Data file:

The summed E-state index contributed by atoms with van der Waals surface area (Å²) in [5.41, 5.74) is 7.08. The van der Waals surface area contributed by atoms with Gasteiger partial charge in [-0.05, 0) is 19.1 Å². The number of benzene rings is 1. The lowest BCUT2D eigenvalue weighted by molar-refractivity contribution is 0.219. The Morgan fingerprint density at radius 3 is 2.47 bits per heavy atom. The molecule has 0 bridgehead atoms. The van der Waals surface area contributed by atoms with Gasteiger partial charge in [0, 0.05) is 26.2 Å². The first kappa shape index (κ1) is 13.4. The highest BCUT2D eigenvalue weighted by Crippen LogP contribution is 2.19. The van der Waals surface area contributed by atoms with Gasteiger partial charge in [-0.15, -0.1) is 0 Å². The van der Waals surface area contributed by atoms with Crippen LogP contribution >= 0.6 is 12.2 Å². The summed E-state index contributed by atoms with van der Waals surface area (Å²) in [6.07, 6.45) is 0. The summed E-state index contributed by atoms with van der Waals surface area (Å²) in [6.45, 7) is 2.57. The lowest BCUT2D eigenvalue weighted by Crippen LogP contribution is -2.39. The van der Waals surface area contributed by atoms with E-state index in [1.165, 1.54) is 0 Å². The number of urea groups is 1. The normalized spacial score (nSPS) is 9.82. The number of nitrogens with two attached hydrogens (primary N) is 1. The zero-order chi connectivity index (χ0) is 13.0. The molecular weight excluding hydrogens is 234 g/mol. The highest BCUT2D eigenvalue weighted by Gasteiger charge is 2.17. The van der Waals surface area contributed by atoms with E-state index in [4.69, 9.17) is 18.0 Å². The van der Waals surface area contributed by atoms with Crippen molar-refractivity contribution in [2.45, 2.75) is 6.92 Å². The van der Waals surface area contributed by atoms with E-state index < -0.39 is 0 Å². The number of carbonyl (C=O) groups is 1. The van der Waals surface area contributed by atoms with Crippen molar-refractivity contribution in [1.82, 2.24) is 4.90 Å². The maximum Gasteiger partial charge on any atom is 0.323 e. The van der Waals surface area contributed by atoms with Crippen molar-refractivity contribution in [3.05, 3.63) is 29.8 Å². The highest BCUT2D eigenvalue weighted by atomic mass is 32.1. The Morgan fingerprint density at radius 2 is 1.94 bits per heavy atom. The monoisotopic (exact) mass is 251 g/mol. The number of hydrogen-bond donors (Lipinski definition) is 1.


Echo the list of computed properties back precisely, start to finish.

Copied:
The summed E-state index contributed by atoms with van der Waals surface area (Å²) in [5.41, 5.74) is 7.08. The van der Waals surface area contributed by atoms with Gasteiger partial charge in [-0.05, 0) is 19.1 Å². The number of benzene rings is 1. The lowest BCUT2D eigenvalue weighted by molar-refractivity contribution is 0.219. The Morgan fingerprint density at radius 3 is 2.47 bits per heavy atom. The molecule has 0 bridgehead atoms. The van der Waals surface area contributed by atoms with Gasteiger partial charge in [0, 0.05) is 26.2 Å². The first kappa shape index (κ1) is 13.4. The highest BCUT2D eigenvalue weighted by Crippen LogP contribution is 2.19. The van der Waals surface area contributed by atoms with Gasteiger partial charge in [-0.15, -0.1) is 0 Å². The van der Waals surface area contributed by atoms with Crippen LogP contribution >= 0.6 is 12.2 Å². The summed E-state index contributed by atoms with van der Waals surface area (Å²) in [6.07, 6.45) is 0. The summed E-state index contributed by atoms with van der Waals surface area (Å²) in [6.45, 7) is 2.57. The lowest BCUT2D eigenvalue weighted by Crippen LogP contribution is -2.39. The van der Waals surface area contributed by atoms with E-state index in [1.165, 1.54) is 0 Å². The number of urea groups is 1. The normalized spacial score (nSPS) is 9.82. The number of nitrogens with two attached hydrogens (primary N) is 1. The zero-order chi connectivity index (χ0) is 13.0. The molecular weight excluding hydrogens is 234 g/mol. The highest BCUT2D eigenvalue weighted by Gasteiger charge is 2.17. The van der Waals surface area contributed by atoms with E-state index in [4.69, 9.17) is 18.0 Å². The van der Waals surface area contributed by atoms with Crippen molar-refractivity contribution in [2.45, 2.75) is 6.92 Å². The van der Waals surface area contributed by atoms with E-state index < -0.39 is 0 Å². The number of carbonyl (C=O) groups is 1. The van der Waals surface area contributed by atoms with Crippen molar-refractivity contribution in [1.82, 2.24) is 4.90 Å². The maximum Gasteiger partial charge on any atom is 0.323 e. The van der Waals surface area contributed by atoms with Crippen molar-refractivity contribution in [3.05, 3.63) is 29.8 Å². The highest BCUT2D eigenvalue weighted by atomic mass is 32.1. The Morgan fingerprint density at radius 2 is 1.94 bits per heavy atom. The monoisotopic (exact) mass is 251 g/mol. The number of hydrogen-bond donors (Lipinski definition) is 1.